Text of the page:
In a 2-1 decision in Internet Specialties West, Inc. v. Milon-DiGregorio Enterprises¸ No. 07-55087 (March 17, 2009), the Ninth Circuit affirmed an injunction requiring an Internet service provider to stop using its domain name. One of the effects of the injunction was that the defendant’s 13,000 customers, who innocently used the infringing domain name as part of their individual email addresses (e.g., email@example.com), had to change their e-mail addresses.
The majority and dissent agreed on infringement. The fractures in the panel was mainly over laches and whether the “public interest” favored the injunction.
On laches, the issue was whether the defendant’s 6-year investment in its business—which resulted in growth from 2,000 subscribers to 13,000 subscribers—by itself was enough to show that the defendant was prejudiced by the plaintiff’s delay. The dissent thought that, under 9th Circuit precedent, this was a sufficient showing of prejudice. The majority ruled, however, that “mere expenditures in promoting the infringed name” was not enough under 9th Circuit authority: the defendant must also have developed “brand awareness” or “brand recognition” or “an identity as a business based on its mark”—which the majority thought the defendant failed to do prove.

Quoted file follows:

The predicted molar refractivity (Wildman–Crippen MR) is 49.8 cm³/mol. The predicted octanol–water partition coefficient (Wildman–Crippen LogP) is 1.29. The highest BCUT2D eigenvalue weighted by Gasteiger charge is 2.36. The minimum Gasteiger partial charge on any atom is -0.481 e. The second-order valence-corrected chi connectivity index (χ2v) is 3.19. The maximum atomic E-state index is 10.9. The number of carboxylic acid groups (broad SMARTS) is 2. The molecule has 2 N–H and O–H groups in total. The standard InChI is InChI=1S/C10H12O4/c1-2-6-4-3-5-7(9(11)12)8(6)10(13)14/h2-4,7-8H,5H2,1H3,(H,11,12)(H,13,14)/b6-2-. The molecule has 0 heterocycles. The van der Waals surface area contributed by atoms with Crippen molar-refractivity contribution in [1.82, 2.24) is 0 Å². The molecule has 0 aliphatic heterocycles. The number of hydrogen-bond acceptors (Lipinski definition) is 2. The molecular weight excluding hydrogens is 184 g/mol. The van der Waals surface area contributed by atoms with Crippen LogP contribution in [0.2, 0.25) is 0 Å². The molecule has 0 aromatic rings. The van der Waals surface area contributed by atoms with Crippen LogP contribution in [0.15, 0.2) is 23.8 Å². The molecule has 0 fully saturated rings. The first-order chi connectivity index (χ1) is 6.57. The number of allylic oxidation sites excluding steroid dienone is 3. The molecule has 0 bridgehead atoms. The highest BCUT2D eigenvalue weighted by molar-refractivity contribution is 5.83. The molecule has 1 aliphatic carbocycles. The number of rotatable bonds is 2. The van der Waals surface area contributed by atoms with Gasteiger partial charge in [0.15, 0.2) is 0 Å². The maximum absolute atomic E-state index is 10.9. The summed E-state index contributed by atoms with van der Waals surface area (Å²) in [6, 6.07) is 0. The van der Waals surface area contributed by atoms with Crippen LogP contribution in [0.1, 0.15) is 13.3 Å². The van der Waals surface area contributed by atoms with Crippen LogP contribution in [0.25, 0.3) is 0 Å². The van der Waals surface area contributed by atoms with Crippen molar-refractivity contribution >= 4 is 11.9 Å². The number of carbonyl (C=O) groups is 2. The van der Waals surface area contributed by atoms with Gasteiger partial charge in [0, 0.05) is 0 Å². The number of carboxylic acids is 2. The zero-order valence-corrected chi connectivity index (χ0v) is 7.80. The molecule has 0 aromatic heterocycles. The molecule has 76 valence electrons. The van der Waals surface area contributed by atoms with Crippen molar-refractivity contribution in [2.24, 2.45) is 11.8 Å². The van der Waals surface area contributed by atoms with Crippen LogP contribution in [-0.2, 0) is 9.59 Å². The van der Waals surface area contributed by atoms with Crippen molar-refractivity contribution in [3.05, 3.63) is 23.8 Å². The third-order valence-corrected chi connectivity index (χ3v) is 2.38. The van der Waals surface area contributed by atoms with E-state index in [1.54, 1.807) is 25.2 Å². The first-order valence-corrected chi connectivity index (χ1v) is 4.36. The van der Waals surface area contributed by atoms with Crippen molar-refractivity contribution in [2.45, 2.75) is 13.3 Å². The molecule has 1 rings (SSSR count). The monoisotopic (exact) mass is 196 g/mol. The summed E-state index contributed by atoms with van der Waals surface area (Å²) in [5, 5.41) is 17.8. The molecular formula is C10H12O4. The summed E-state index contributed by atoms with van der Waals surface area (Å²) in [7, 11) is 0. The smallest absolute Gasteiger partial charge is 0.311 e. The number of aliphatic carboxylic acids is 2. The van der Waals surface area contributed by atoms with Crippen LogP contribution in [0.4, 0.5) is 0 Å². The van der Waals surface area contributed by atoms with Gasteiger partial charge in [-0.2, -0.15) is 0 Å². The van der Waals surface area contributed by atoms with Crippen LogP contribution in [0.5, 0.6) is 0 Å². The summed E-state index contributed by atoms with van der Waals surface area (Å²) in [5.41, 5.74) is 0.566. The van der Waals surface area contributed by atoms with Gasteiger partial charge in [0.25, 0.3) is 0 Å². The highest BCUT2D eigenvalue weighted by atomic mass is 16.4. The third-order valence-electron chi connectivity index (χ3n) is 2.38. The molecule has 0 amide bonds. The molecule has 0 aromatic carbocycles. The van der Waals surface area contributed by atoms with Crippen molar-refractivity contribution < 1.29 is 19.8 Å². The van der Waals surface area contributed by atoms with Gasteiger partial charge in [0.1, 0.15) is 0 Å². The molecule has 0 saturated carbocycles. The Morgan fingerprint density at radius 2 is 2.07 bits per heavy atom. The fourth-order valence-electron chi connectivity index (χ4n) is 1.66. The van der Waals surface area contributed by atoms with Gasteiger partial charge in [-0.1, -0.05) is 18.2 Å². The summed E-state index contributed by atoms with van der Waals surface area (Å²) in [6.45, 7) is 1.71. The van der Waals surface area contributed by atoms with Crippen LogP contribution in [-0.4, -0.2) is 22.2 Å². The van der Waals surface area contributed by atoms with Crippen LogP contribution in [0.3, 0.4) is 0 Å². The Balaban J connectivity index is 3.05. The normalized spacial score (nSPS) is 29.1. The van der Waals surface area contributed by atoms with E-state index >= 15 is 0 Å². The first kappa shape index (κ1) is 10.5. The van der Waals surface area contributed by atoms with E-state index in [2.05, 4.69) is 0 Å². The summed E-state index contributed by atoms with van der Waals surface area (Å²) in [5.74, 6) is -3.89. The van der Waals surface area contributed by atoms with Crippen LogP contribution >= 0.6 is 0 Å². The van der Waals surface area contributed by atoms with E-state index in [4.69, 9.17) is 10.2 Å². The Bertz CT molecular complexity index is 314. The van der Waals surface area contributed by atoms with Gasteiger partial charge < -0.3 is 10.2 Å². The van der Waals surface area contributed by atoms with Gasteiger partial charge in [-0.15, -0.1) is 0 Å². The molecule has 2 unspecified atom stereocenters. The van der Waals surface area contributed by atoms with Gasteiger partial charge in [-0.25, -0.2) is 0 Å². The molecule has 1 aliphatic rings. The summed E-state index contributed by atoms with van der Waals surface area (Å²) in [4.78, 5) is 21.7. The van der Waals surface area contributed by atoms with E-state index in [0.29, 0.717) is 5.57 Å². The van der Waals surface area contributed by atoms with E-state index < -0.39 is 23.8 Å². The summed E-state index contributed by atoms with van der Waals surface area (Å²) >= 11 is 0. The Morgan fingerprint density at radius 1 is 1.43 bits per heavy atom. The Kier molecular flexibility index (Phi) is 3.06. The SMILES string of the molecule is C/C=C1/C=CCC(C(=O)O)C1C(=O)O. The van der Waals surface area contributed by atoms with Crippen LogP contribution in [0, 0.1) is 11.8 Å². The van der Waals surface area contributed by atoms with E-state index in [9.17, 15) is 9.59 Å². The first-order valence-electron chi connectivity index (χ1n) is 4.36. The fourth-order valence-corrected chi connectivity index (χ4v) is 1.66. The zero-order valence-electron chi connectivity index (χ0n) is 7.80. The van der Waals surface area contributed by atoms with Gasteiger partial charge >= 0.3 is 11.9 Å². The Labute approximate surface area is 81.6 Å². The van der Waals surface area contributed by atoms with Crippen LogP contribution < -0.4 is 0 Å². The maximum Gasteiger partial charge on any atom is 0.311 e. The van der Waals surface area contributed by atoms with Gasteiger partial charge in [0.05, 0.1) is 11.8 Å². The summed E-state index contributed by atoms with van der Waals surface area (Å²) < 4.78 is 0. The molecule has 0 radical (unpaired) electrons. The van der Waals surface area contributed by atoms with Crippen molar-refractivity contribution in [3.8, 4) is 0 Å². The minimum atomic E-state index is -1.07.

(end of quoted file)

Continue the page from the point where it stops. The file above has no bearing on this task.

As to the public interest aspect of the injunction, the majority and dissent disagreed on whether the inconvenience to 13,000 customers of informing all of their e-mail contacts of their new e-mail addresses outweighed the general public’s interest in not being confused.